Bridge is widely considered to be the queen of card games on both sides of the Atlantic. However, there's one huge difference between the way that (most) Americans and (most) Britons play. In American Standard, an opening 1NT bid signifies a balanced hand of 15-17 points. In (British) ACOL, the same bid signifies 12-14 points balanced.

As someone who learned Bridge in the UK, it seems to me obvious that weak no trump is the better system. A 12-14 point balanced hand comes up WAY more often than a 15-17, so you're getting a lot more use out of the bid. Yes, you will proceed to game from a weak no trump bid a lot less often than from a strong, but that doesn't seem very important. The amount of bidding space that you take away from your opponents by a 1NT bid where they have the balance of the points is a huge bonus, in my opinion.

Could it be that British players just prefer playing aggressive, interferential Bridge? As well as weak no trumps, I also love weak jump overcalls, whose main purpose is to eat up large amounts of the opponents' bidding space, to prevent them easily making games and slams that they have the points for. Do Americans prefer a "fair" game of Bridge, where you bid on the points you have, not to mess the opponents around?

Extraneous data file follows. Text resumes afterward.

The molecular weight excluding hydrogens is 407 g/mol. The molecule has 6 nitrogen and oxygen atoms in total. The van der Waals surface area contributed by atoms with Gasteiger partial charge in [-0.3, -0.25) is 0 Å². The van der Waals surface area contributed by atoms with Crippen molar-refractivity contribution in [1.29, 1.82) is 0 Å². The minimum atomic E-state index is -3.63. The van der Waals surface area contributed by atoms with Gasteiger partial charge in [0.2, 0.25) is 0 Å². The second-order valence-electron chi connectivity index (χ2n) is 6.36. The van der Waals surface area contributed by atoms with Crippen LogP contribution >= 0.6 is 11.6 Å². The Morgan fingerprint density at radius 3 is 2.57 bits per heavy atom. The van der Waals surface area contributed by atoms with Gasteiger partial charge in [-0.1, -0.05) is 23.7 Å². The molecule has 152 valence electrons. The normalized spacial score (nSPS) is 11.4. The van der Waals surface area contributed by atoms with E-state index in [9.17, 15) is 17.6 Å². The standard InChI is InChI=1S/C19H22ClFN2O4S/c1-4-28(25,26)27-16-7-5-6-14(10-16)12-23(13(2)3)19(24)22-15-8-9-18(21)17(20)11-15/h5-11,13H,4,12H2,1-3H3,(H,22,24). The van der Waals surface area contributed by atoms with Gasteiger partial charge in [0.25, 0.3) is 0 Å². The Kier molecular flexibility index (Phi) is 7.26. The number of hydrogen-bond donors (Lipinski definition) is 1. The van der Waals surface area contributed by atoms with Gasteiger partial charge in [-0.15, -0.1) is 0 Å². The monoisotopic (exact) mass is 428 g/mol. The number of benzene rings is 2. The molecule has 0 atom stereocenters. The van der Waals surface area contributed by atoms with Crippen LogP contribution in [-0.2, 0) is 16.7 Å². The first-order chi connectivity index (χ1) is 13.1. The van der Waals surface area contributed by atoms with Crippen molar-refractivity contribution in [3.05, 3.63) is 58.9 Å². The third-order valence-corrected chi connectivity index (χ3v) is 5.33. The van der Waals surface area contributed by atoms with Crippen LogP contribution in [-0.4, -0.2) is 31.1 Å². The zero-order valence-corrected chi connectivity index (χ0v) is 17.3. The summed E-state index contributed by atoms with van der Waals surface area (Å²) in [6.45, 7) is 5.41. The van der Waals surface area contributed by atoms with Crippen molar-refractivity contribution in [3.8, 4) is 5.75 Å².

I'm sure that the strong no trump would not have remained central to American Bridge for so long if it wasn't pretty robust and well-thought-through, though. So can any aficionados of it explain to me what's so good about it?


13 Answers 13


I am no bridge historian, but wouldn't the underlying answer have to do with the underlying "path dependence?" This is a standard: Most people in Britain use weak 1 NT, so people in Britain first learn weak 1 NT. Conversely, most people in the US use strong 1 NT, so most people in USA first learn strong 1 NT.

The main idea of path dependence is that there doesn't have to be some grand "reason" that a standard develops. A standard would only get undermined if it was radically inferior (e.g., people that play one system win way more often, ceteris paribus) . I'd guess that Truscott's book has some story... which gave a kernel of advantage to each system in different countries... which led to a "lock in" of each standard in each country.

It's not like the average player in the US plays often with people from Britain. And there's not this bias at the highest levels of bridge, right?

  • 7